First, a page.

The Titanic did not go down because of an evil iceberg—there’s more to what really made it sink, according to new evidence.
The Iceberg Is Only the Tip of the Iceberg
New-York-bound Titanic left Southampton, England, in April 1912, but never reached destination. The famous tragedy of the sunk ship is almost always associated with a massive iceberg. What if that was only part of the truth? What if, the notorious iceberg was actually only the tip of the iceberg in terms of what we know? New findings shed light on what apparently happened, says researcher Senan Molony.
A Song of Ice & Fire
The real culprit would not even be ice, but its opposite: fire, argues Molony; the latter is an Irish author who has studied the history of the Titanic over the years. Fire and ice and negligence would have come together to sink the ship; such has been revealed by photographs recently obtained. These findings were depicted in a documentary aired in the UK on January 1, entitled ‘Titanic: The New Evidence’.
“The official Titanic inquiry branded [the sinking] as an act of God,” says Molony in a statement to The Times. “This isn’t a simple story of colliding with an iceberg and sinking. It’s a perfect storm of extraordinary factors coming together: fire, ice, and criminal negligence.”
Fire Mark on Ship
According to the theory, a fire started in the vessel even before the maiden journey—this would have happened at the site of construction at Belfast. Such has been deduced from the photographs which were taken before Titanic left the port of Southampton: they show a dark mark making 9 metres in length on the hull of the ship.
This fire would have distorted the hull’s steel, rendering it brittle. This allegedly damaged the hull, thereby rendering the ship more vulnerable to sustaining damage upon hitting an iceberg. Molony believes this is also probably the spot where the ship struck the iceberg.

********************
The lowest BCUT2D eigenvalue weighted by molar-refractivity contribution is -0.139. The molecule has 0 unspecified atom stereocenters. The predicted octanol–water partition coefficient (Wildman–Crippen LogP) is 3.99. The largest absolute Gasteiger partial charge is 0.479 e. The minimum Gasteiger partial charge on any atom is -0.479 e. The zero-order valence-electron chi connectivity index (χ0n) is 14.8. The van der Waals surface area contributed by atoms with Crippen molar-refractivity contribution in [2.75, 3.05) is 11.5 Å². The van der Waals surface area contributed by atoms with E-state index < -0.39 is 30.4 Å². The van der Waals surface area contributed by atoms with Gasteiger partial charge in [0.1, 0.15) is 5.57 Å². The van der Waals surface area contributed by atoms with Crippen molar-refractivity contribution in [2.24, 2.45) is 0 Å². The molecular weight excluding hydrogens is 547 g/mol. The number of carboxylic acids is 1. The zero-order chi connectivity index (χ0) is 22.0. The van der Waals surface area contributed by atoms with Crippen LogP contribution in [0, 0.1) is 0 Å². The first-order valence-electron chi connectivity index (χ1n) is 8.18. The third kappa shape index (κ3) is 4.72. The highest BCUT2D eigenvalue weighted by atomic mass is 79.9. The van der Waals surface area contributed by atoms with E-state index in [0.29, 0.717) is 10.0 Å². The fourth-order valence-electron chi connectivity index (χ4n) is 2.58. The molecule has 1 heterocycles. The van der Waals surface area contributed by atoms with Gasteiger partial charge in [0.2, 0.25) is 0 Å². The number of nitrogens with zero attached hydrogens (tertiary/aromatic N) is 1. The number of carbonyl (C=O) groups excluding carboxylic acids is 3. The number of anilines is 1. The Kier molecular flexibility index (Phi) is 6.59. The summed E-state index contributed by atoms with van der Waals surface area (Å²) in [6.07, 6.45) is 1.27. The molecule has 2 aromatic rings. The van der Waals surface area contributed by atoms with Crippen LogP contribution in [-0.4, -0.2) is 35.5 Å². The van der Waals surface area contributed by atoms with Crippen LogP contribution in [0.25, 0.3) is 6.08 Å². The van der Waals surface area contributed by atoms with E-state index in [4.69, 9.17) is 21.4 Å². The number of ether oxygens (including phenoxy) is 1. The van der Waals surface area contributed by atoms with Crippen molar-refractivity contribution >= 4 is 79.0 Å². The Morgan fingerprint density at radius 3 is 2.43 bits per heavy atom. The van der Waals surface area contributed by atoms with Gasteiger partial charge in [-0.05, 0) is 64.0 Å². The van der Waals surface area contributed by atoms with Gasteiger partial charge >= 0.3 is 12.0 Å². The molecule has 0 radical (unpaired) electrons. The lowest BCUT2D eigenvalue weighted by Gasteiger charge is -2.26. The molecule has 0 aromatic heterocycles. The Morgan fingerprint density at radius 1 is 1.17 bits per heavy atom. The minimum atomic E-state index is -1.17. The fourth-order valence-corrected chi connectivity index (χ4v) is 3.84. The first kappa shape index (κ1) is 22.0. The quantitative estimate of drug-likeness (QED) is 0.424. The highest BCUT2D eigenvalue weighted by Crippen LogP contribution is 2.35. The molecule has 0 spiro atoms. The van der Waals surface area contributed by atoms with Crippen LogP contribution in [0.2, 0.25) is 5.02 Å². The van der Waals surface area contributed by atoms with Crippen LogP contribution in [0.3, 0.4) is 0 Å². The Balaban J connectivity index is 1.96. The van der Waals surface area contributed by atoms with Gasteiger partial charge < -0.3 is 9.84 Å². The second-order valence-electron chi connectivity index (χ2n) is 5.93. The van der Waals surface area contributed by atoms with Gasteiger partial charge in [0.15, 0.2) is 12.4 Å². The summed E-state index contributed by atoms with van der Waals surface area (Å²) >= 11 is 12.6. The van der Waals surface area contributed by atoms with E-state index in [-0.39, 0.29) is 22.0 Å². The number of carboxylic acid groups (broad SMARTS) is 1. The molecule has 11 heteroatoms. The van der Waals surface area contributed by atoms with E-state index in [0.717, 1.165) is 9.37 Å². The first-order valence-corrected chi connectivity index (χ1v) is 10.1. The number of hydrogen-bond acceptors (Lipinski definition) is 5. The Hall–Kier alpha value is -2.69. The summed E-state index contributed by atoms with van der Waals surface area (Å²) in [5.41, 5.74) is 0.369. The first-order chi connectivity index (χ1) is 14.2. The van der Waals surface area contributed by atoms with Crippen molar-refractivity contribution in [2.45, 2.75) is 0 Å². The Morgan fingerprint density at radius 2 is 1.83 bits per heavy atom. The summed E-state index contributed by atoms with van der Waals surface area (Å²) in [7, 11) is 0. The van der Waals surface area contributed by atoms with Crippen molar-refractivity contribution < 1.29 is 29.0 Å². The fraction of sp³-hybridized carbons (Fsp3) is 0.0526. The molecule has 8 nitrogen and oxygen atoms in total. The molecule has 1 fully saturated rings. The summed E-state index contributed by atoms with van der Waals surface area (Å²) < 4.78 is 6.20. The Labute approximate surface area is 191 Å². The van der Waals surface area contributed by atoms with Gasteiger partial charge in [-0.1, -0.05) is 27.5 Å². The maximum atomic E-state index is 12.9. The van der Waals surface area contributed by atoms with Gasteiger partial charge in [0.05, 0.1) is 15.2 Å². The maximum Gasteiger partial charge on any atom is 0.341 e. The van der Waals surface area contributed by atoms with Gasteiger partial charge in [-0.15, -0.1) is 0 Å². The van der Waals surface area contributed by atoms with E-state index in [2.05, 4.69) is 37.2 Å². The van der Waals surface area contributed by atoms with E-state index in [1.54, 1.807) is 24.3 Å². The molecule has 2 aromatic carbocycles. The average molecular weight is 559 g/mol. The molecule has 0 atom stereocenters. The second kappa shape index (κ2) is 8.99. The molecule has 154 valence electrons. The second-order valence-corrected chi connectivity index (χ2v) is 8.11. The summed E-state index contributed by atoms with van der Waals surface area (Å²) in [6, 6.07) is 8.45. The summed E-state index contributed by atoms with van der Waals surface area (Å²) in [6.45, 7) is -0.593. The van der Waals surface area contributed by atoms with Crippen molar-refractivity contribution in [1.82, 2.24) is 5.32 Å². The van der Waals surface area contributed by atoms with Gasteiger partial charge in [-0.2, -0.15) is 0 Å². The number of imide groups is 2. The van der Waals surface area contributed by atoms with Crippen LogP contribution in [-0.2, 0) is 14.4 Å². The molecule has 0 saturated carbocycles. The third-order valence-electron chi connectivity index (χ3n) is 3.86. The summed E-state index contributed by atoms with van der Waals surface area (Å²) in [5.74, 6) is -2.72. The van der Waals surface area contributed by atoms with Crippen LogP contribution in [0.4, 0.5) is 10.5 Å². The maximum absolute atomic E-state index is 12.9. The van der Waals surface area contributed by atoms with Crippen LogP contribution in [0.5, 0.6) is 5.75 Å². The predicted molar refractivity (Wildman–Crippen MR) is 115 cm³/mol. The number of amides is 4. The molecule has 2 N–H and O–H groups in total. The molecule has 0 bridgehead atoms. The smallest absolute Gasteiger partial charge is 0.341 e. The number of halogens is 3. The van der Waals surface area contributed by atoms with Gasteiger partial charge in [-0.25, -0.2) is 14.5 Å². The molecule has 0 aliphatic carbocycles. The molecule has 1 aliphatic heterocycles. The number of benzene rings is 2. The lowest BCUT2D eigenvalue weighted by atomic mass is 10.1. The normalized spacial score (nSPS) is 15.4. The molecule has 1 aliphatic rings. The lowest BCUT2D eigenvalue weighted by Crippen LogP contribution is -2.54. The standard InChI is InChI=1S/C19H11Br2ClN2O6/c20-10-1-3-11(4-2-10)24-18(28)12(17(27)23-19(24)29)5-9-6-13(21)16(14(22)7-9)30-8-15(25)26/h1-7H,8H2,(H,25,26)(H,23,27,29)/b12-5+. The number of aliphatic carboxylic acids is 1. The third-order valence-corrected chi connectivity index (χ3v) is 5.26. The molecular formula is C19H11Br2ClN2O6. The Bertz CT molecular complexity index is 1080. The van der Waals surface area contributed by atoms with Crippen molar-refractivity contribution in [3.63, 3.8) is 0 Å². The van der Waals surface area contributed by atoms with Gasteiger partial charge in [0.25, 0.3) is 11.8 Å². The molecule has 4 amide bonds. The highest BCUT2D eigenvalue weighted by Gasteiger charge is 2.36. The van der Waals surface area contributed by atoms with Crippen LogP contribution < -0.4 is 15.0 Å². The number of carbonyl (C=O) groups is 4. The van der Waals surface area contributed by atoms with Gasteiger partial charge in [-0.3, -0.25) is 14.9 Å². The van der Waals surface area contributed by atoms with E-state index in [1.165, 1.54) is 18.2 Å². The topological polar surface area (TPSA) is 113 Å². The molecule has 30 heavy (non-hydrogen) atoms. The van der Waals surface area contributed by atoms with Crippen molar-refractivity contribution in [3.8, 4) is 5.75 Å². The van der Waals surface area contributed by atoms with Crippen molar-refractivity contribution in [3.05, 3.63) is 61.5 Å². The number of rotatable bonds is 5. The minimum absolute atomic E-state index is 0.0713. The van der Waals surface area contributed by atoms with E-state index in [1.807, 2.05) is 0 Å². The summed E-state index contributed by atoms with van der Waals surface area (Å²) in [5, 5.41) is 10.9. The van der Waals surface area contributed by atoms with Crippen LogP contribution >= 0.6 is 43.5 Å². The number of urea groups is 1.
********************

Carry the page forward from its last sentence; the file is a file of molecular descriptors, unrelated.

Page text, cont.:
What led to the fire leading to the damage caused by the iceberg was negligence: Molony says that it was known back then that a fire had broken out in the ship, but this fact was concealed from the public because it would have prevented the maiden journey from happening; the ship had already been scheduled to leave the port on April 10, and a further delay was unwanted by those responsible.
Fire & High Speed
This is not a completely new theory. Back in 2004, professor Robert Essenhigh from Ohio State University mentioned that the ship might have been going full steam because of a need to control a fire in the coal bunker; keeping such fires under control and putting them out necessitate the rapid transfer of coal from the bunker to the steam engine boiler, thus explaining the high speed of the ship. This would have eventually led to a fire that could no longer be put out when the ship reached the iceberg.
Essenhigh did caution that his theory was speculative. However, he did argue that it was not far-fetched either.
Regardless, the majority of researchers believe that a fire happened at some point, and the new findings hint at this occurring well before the journey began.